Consulting the Stars — Madge Kennedy

Michael’s note: From time to time, I will dig through my archives and share some photos and correspondence I received many years ago.  When I was leaving my teens and going into my twenties, a few years before I started interviewing the remaining silent film stars, I frequently wrote to various personalities and asked them what advice they would give to a young man just starting out in the world.

In this blog entry, I feature film and stage actress Madge Kennedy.

Madge was a prominent stage personality when she entered films in 1917 as one of Samuel Goldwyn’s first group of top echelon actresses — she joined Geraldine Farrar, Mabel Normand, Maxine Elliott, Mae Marsh, and Pauline Frederick. She was the last survivor of this distinguished group of actresses.

Madge starred in 23 films for Goldwyn between 1917 and 1921. She then formed her own company and enjoyed success in several films before moving on to other companies. She left films in 1926.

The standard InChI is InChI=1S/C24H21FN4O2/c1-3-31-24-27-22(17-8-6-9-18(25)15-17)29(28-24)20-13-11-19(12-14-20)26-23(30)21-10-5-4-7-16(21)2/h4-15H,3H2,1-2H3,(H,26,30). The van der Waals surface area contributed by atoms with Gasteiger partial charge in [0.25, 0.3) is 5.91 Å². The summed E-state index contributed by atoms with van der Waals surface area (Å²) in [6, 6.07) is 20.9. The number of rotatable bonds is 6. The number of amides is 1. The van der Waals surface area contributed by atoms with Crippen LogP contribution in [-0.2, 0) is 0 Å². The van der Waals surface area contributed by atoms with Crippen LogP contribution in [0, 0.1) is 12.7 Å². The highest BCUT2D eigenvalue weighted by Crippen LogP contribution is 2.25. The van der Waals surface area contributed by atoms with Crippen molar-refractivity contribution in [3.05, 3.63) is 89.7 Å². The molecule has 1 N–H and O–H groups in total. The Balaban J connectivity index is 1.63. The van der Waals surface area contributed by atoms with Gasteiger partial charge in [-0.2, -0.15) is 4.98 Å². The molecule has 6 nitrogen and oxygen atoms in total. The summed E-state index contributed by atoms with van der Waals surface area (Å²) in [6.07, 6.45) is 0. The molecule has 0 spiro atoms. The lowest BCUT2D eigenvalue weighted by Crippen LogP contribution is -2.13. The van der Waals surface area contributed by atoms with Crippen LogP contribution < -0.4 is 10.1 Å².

In the mid-1950s, she played the judge in The Marrying Kind starring Judy Holliday.

Madge found a new career playing character parts in such films as The Catered AffairLet’s Make Love, and Day of the Locust. She was seen in such television series as Leave it to Beaver, Twilight Zone, The Odd Couple, and Alfred Hitchcock Presents. Her final film was The Marathon Man.

I wrote Madge in the fall of 1986 with the question, “What advice would you give a young man just starting out in the world.”

Always professionally minded, Madge gave words of wisdom for a newcomer in the theater: “Learn your lines and don’t bump into the furniture.”

Madge Kennedy’s words of widsom.

I suppose we could all benefit from that tidbit of advice in our real lives, wouldn’t you say?

Madge eventually entered the Motion Picture Country House and Hospital. She died there at age 96 on June 9, 1987.

Madge late in life.

Madge Kennedy, at the height of her fame.

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3 thoughts on “Consulting the Stars — Madge Kennedy

  1. I love your blog so much. I find it the meat and potatoes of what I want to know about these glorious ladies (and men too). It is emotional to read and see what your interest meant to them. Thank you for giving them a bit of immorality through your writing. I must buy all your books too!

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